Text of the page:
Veritas NetBackup™ Security and Encryption Guide
- Increasing NetBackup security
- Security deployment models
- Port security
- About NetBackup daemons, ports, and communication
- Additional port information for products that interoperate with NetBackup
- About configuring ports
- Auditing NetBackup operations
- Configuring Enhanced Auditing
- Access control security
- NetBackup Access Control Security (NBAC)
- Configuring NetBackup Access Control (NBAC)
- Configuring Access Control host properties for the master and media server
- Access Control host properties dialog for the client
- Troubleshooting Access Management
- Windows verification points
- UNIX verification points
- Verification points in a mixed environment with a UNIX master server
- Verification points in a mixed environment with a Windows master server
- About determining who can access NetBackup
- Configuring user groups
- About defining a user group and users
- Viewing specific user permissions for NetBackup user groups
- Security management in NetBackup
- About the Security Management utilities
- About audit events
- About host management
- Adding shared or cluster mappings
- Allowing or disallowing automatic certificate reissue
- About global security settings
- About host name-based certificates
- About host ID-based certificates
- Using the Certificate Management utility to issue and deploy host ID-based certificates
- About certificate deployment security levels
- Setting up trust with the master server (Certificate Authority)
- About reissuing host ID-based certificates
- About Token Management for host ID-based certificates
- About the host ID-based certificate revocation list
- About revoking host ID-based certificates
- Security certificate deployment in a clustered NetBackup setup
- About deployment of a host ID-based certificate on a clustered NetBackup host
- Data at rest encryption security
- About NetBackup client encryption
- Configuring standard encryption on clients
- About configuring standard encryption from the server
- Configuring legacy encryption on clients
- About configuring legacy encryption from the client
- About configuring legacy encryption from the server
- Additional legacy key file security for UNIX clients
- Data at rest key management
- About the Key Management Service (KMS)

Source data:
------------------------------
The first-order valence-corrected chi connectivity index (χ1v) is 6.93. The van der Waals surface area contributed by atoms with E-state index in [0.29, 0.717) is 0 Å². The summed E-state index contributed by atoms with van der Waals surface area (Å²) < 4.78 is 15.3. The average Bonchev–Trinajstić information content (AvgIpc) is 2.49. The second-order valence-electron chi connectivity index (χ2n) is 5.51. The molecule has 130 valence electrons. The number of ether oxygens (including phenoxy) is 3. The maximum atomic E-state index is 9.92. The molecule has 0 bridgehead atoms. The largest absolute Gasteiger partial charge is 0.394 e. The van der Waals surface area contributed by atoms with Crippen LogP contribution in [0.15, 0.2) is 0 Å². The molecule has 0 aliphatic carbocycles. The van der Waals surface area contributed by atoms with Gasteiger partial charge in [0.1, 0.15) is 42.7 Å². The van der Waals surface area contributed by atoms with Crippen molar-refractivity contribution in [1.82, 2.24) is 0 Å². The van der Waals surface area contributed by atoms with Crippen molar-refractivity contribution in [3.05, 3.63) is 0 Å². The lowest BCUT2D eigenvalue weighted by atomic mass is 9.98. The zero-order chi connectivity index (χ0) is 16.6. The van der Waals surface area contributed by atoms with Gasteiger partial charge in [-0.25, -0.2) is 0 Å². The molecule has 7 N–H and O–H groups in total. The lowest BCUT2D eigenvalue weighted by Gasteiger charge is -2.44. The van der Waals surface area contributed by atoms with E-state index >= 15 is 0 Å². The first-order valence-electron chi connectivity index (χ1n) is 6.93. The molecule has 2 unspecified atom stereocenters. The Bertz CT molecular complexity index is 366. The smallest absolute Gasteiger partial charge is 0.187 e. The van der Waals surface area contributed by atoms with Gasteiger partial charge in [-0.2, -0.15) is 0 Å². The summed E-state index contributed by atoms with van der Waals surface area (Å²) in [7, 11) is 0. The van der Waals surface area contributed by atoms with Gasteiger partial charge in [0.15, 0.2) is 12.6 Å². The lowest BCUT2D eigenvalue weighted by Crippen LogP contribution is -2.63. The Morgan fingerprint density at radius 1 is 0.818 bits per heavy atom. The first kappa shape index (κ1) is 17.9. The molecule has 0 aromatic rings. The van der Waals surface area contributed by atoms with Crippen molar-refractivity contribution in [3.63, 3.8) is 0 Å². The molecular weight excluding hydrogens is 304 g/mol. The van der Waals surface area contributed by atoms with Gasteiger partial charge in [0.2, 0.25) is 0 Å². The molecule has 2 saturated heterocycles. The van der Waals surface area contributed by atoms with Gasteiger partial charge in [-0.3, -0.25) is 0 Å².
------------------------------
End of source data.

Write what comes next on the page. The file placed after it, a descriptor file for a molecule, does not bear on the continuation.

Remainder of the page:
- Installing KMS
- Configuring KMS
- About key groups and key records
- Overview of key record states
- Configuring NetBackup to work with KMS
- About using KMS for encryption
- KMS database constituents
- Command line interface (CLI) commands
- About exporting and importing keys from the KMS database
- Troubleshooting KMS
- Regenerating keys and certificates
- NetBackup web services account
Implication of clock skew on certificate validity
When a master server issues a certificate, it determines for how long the certificate will be valid for the host to use. The master server sets the validity of the certificate based on its own time, recording two timestamps: Not before and Not after. The certificate is valid only between these two timestamps.
The clock on the master server and the clock on the host that will receive the certificate should be in sync so that the certificate is valid for as long as is expected, given the timestamps.
The hosts can reside in different time zones, as long as the clock on each host is set to the correct time for that host's timezone. As a general practice, NetBackup recommends using a service such as Network Time Protocol (NTP) to automatically keep all clocks on all hosts in the NetBackup domain synchronized.
If the clocks are not in sync, the difference can result in the following consequences:
If the host clock is ahead of the master server, the validity period of the certificate will be less than expected on that particular host. If the difference is extreme and the clocks vary by more than the certificate's validity period, it is possible that if the master server issued a fresh certificate, it could be treated as expired.
If the host clock is behind the master server, a fresh certificate issued by the master server could be considered as unusable by the host because the host considers the certificate as not yet valid.
To determine whether the master server clock and the host clock are in sync
- Run the following command on the host to determine whether the host clock is in sync with the master server clock:
nbcertcmd -checkClockSkew -server master_server_name
- If the clock skew on the host is causing a problem with the certificate validity, take corrective actions as necessary.
The command returns one of the following results:
If both clocks are in sync, the following displays:
The current host clock is in sync with the master server.
If the current host is behind the master server, the command reports the difference in seconds:
The current host clock is behind the master server by 36 seconds(s).
If the current host is ahead of the master server, the command reports the difference in seconds:
The current host clock is ahead of the master server by 86363 second(s).
If the command is run on the master server, the command skips the check and displays the following:
Specified server is same as the current host. Clock skew check is skipped.